Former Prime Minister of Canada, Sir Robert Borden served as Queen’s fifth Chancellor.
When Sir Robert Laird Borden succeeded Sir Edward Wentworth Beatty as Chancellor of Queen's in 1924, he was one of the most well known men in Canada. He had served as Prime Minister from 1911-1920, leading Canada through WWI and helping the young nation take important steps to independence from Britain.
Born on June 26, 1854 in Grand Pre, Nova Scotia, Borden was raised on a farm and taught at private academies in Canada and the US before articling with a law firm in Halifax, Nova Scotia in 1874. He was admitted to the bar in 1878 and by 1890 headed a prestigious Halifax law firm.
Borden was by this time one of Halifax's leading citizens and Prime Minister Sir Charles Tupper convinced him to run in the 1896 election as a Conservative. He was elected to Parliament in 1896 and in 1901 became leader of the Liberal-Conservative Party.
As Leader of the Opposition, he advocated putting an end to patronage in government and demanded that appointments be made on merit alone. He also believed that the government should be responsible for running such essential services as railways, telephone systems, and electricity.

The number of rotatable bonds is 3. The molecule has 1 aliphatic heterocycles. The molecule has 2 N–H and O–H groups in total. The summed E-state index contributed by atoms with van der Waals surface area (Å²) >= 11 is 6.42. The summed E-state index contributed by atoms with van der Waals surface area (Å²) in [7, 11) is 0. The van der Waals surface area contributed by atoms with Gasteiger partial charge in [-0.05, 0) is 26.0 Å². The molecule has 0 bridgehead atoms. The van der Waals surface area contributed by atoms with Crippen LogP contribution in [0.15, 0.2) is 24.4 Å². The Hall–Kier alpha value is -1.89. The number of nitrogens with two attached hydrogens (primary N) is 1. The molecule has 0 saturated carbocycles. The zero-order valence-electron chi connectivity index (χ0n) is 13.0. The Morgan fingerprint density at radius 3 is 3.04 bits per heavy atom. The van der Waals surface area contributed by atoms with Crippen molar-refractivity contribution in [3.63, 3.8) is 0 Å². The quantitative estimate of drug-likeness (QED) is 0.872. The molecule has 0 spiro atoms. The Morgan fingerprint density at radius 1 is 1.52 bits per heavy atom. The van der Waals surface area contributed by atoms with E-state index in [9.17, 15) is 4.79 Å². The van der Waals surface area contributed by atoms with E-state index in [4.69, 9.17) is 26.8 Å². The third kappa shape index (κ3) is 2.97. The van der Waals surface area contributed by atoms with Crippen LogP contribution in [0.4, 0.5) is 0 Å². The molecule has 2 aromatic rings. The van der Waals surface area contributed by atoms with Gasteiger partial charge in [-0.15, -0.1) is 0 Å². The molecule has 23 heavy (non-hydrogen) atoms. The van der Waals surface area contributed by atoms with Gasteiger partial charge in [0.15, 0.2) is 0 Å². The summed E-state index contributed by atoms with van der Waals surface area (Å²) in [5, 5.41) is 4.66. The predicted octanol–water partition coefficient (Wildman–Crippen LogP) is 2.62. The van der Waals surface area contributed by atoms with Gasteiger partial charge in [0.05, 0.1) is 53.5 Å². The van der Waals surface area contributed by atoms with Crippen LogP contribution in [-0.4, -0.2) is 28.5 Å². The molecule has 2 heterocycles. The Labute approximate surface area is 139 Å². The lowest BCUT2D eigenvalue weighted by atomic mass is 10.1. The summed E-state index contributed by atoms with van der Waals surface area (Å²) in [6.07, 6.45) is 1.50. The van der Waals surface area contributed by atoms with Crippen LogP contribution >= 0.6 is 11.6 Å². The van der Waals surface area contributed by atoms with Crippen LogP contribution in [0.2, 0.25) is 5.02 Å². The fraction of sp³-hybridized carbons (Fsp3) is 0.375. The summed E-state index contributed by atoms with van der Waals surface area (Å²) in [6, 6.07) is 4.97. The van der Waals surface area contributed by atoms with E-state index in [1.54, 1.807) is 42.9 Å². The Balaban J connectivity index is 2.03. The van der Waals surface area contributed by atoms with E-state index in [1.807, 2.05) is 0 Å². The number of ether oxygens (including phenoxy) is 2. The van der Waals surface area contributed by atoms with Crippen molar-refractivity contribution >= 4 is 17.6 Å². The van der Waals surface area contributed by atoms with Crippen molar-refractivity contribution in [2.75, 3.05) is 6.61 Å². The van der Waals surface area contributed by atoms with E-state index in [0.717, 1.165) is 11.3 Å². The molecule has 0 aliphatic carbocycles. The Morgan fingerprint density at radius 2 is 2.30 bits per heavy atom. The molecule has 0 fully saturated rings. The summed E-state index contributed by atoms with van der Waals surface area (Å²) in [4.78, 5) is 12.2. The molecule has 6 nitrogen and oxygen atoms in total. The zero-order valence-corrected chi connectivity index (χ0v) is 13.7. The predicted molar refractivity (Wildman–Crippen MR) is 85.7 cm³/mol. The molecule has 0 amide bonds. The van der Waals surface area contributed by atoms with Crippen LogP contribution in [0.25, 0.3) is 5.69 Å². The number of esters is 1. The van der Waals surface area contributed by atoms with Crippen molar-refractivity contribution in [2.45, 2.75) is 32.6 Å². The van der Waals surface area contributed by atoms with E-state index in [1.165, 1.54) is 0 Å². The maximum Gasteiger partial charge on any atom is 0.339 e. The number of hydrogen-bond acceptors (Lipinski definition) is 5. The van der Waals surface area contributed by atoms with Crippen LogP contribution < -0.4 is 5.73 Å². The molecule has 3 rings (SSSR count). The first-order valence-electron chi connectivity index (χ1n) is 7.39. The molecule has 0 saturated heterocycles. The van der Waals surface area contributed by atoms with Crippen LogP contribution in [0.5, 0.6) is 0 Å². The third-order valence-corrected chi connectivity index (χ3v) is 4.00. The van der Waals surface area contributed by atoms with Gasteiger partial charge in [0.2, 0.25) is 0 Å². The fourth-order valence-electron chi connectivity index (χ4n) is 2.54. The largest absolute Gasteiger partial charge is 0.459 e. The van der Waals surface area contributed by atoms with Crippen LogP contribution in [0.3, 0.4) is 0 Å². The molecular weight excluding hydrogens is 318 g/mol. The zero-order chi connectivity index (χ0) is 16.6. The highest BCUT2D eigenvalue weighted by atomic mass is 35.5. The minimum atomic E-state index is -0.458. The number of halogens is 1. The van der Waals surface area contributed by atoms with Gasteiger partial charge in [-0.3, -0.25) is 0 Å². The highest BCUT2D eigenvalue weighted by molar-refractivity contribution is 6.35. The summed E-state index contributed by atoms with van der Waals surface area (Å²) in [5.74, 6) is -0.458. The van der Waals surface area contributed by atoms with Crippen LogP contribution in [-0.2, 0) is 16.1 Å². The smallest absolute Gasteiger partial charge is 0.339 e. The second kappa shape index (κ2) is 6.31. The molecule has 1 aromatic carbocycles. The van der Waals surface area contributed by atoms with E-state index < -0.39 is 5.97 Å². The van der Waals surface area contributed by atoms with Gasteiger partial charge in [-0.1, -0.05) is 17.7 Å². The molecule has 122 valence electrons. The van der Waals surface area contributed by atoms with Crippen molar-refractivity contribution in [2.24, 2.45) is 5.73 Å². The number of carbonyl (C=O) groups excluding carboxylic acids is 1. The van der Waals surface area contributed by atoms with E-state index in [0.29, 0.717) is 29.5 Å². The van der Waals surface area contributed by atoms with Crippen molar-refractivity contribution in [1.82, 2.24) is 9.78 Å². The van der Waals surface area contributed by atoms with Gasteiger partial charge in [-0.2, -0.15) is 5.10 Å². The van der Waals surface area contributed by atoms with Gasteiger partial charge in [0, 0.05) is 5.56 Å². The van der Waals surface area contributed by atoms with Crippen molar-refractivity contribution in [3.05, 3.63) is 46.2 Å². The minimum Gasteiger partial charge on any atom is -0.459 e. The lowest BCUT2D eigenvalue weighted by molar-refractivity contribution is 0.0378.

In the 1911 election, the main issue was free trade with the United States, which Borden opposed, and with this stance, his government defeated that of Sir Wilfred Laurier.
As Canada's eighth Prime Minister, his main task was the management of WWI which broke out in 1914. His government passed the Emergency War Measures Act in 1914 and also began the collection of direct income tax, which Canadians were assured was a temporary measure.
In 1917 he fought a hard election against Wilfred Laurier's government on the issue of conscription. Borden's government was in favour of it, and he managed to win the election by forming the Union government with many of Laurier's former supporters.
When the war ended, Borden persuaded Britain to let Canada sign the Treaty of Versailles for itself, and also to have its own seat in the League of Nations; he took important steps towards a completely independent Canadian government.
Borden retired from politics in 1920, concentrating on his various business affairs, writing his memoirs, and holding the Chancellorship of Queen's University. Borden took a close interest in the University and his connections proved useful in its dealings with various government departments. He retired from the post in 1930.